Co-written with Claire Fisher, published in Weekly Worker
As readers will know, home secretary Theresa May responded to the English Defence League’s intention to hold an anti-Muslim demonstration in Tower Hamlets and the proposed counter-demonstration of the left by banning all marches in five London boroughs in the month of September, including the City of London.” />
As it turned out, the police were unable (or unwilling) to prevent fascists and anti-fascists alike marching. The two contingents marched for just under a mile – simultaneously, but separately; the EDL moving from Aldgate station to London Bridge, and the counter-protest marching from the eastern to the western end of Whitechapel Road, with a section converging at the lower end of Brick Lane, ‘blocking’ the EDL from entering the borough of Tower Hamlets and from harassing its Asian inhabitants.
Arriving at the permitted ‘static protest’ organised by Unite Against Fascism at the corner of Vallance Road and Whitechapel Road, we endured familiar scenes of popular frontist speechifying emanating from a makeshift stage. Amongst the crowd of approximately 1,000 people were comrades from the Socialist Workers Party and smaller left groups, union activists with a variety of banners and a higher than usual presence from the local community – sections of the large Muslim population of Tower Hamlets view the EDL as a real threat.
From the stage, the SWP’s Martin Smith, national coordinator of Love Music, Hate Racism and UAF ‘national officer’ (amongst his many guises), declared that the various meeting points the EDL had tried to organise had been “smashed” by community and union pressure. Attempts to use the Sainsburys car park down the road had been foiled by the UAF and local community groups lobbying the supermarket, while the RMT rail union had closed down Liverpool Street station, another proposed meeting point. Instead, he enthused, the fascists would not be shouting “E-E-EDL!”, but “N-N-NCP!” – a reference to them being holed up in an obscure car park.
The following speeches by others on the left, trade union activists, Labour and Liberal Democrat politicians and ‘community leaders’, reinforced the overall message that the EDL ought to be opposed by all right-minded people. We had already decided we had seen all there was to see when we picked up twitter feeds which located around 1,000 EDL supporters first at Kings Cross, and then, all of a sudden, at Aldgate station. This piece of news prompted us to turn on our heels.
Aldgate station was by this time almost completely closed off and swarming with police. The official figure was 3,000 police out for the event, with the majority of them clearly tailing the EDL rather than the counter-protest. And it soon became clear why – rounding a corner on Minories, next to Aldgate station, we finally saw the EDL protest.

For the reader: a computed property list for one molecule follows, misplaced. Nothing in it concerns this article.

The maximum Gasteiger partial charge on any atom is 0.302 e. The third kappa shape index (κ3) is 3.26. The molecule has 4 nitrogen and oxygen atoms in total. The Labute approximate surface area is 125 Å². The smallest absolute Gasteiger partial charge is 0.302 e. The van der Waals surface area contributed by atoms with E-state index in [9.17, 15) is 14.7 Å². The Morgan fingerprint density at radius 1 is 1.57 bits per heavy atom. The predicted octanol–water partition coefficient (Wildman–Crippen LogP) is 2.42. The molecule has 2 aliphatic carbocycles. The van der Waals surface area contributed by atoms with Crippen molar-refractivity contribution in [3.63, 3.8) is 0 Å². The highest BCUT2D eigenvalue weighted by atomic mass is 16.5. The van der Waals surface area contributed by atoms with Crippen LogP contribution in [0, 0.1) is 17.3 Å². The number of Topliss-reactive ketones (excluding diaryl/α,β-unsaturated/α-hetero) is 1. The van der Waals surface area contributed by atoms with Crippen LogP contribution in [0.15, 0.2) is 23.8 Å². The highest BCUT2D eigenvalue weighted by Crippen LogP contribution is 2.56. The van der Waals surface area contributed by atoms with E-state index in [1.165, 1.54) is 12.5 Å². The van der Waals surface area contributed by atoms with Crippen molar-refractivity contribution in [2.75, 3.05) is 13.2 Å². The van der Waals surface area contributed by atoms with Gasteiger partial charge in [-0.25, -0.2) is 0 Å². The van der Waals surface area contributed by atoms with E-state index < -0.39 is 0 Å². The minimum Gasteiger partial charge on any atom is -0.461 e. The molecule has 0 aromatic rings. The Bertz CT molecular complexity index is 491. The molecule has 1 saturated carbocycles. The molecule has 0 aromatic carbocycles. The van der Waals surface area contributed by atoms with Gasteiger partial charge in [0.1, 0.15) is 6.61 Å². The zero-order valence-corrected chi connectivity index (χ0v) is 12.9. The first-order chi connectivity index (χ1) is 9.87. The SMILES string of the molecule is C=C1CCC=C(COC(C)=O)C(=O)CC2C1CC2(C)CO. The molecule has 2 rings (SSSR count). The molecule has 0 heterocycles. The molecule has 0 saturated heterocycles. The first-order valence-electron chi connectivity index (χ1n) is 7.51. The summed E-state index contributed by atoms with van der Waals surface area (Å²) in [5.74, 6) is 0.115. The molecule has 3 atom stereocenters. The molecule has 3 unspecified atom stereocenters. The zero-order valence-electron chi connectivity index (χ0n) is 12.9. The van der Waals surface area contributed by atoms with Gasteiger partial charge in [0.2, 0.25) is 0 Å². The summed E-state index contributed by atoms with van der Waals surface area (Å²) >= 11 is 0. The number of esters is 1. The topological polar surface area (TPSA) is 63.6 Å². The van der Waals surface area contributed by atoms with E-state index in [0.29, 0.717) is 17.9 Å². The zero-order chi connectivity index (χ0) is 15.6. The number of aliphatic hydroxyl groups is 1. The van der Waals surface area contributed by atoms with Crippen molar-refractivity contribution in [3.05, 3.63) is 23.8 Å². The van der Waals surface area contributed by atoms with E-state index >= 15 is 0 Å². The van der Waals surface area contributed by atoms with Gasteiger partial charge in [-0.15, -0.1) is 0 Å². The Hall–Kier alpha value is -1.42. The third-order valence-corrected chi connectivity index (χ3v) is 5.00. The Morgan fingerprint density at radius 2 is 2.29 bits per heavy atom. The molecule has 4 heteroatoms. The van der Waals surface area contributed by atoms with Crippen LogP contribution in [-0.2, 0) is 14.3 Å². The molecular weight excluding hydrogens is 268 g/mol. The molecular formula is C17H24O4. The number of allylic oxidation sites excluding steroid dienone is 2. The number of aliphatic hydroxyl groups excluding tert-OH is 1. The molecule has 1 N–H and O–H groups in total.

The front of the march consisted of tanked-up football hooligans and lumpen elements violently shoving the coppers forward. It was unclear at that point whether the police were letting them march, or just couldn’t stop them from getting to where they wanted to go. In hindsight, the trajectory of their progress, which led them away from the minaret-strewn Tower Hamlets, must have been a police tactic. As the kettling of the student protests had shown us all, if the cops want you to stay put, they usually see to it you do.
Watching the people who marched behind these trail-blazers from close range, it was interesting to note that many of them appeared placid, walking calmly, with young couples holding hands, smiling and acting in a generally respectful way. Rather than being limited to the petty bourgeois-lumpen bloc of Trotskyist formulae, the EDL seems to have picked up a following of ‘ordinary’ working class people. “Come and join us,” some of them shouted as they saw us watching. According to the SWP’s internal Party Notes, the EDL managed only to attract their “hardcore following”, while “soft supporters” stayed at home (September 5). This is not what it looked like to us.
We noted among the crowd a small young Jewish contingent, an Asian face, Roberta Moore from the EDL’s Zionist ‘division’. Following her came an athletic builder type holding up the national flag of Poland. Rather than being driven by drunken hatred, it appeared to us as if some of these people were here out of a sense of community and solidarity, however distorted. Unity at the expense of an excluded scapegoat, of course, is one of fascism’s oldest tricks – however inclusive the assembly might appear otherwise.
Major scuffles were continuously breaking out at the front, and later we found out that the march resulted in 60 arrests (all from the EDL contingent) – for assault on a police officer, common assault, drunk and disorderly behaviour and affray. At one point, a hooligan contingent surged out of the police ranks, trapping us against a wall for a short time. On Whitechapel Road, we noted a number of incidents, including a line of Asian youths standing silently, being stopped and rigorously searched by police.